Guest Contributor | Aug 22, 2017 | 0
Children need love
Marybeth Gallagher has only one goal; to assist less-privileged children to improve their grades. Gallagher, who is a qualified teacher and journalist, came to Namibia six years ago from Bangladesh and started an after-school programme called the Bernhard Nordkamp Centre (BNC) in Katutura.
The centre, which is situated right across the People’s Primary School, is an after school project which offers free afternoon classes for learners from grades one to seven.
At first the center had about 385 kids, some of which were not in school and just visited it for free food and games. But after taking a friend’s advice, Gallagher – who was born in the US – made it mandatory for children to be enrolled in school. She was left with 140 children whom she teaches math and English.
Gallagher said that all the children enrolled at her centre are performing very well in school. “Most of these kids could not read and were passing with E symbols but today they can read and they are passing with flying colors,” she said proudly. One of her best learners is Chalton Gawaseb, who was not enrolled in school before he came to the centre, but is now doing very well in school.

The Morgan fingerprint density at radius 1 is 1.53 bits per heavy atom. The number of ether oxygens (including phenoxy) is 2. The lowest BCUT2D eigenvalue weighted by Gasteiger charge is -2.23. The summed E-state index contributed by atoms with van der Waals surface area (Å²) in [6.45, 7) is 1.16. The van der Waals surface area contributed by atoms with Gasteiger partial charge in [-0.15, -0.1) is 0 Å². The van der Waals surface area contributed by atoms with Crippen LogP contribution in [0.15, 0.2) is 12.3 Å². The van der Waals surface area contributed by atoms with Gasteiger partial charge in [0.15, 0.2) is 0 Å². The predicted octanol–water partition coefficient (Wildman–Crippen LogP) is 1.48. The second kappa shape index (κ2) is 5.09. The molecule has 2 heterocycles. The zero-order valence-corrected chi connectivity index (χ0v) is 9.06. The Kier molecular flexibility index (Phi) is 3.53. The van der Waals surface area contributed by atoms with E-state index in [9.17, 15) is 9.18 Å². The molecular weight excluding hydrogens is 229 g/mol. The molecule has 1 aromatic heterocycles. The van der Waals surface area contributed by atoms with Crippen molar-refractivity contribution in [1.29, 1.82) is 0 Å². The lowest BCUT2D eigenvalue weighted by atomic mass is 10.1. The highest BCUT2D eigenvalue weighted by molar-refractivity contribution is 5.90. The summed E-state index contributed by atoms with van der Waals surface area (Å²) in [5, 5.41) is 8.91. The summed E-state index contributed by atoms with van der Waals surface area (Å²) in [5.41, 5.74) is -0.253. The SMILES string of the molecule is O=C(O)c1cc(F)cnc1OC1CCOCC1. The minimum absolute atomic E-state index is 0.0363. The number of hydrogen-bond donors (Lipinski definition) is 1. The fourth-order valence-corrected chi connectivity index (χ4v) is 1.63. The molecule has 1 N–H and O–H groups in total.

The centre is open to every child and is free of charge. The centre also gives free uniforms and stationery supplies to the children, whom Galagher refers to as “my children” as well as pay a certain percentage of their school fees if the parents can not afford it.
But where does Gallagher get the money to do all this? “ I live off friends and family. I cycle back and forth from the center to my house and the Catholic Church pays for the water and electricity as well as for the security guard,” she said.
The textbooks and other stationery comes from regular donors.
Gallagher further said that although she is in dire need of teachers and volunteers, she will not have her kids beaten, traumatised or threatened, as these individuals believe in respect from fear. She said that in such instances the children will only respect their teachers/elders until they do not fear them anymore.
The centre also offers the children chess classes, cycling and swimming sessions and they also learn about gardening as they have what they call, a ‘secret garden’, in which they grow vegetables such as cabbage, spinach and broccoli amongst others for their soup kitchen.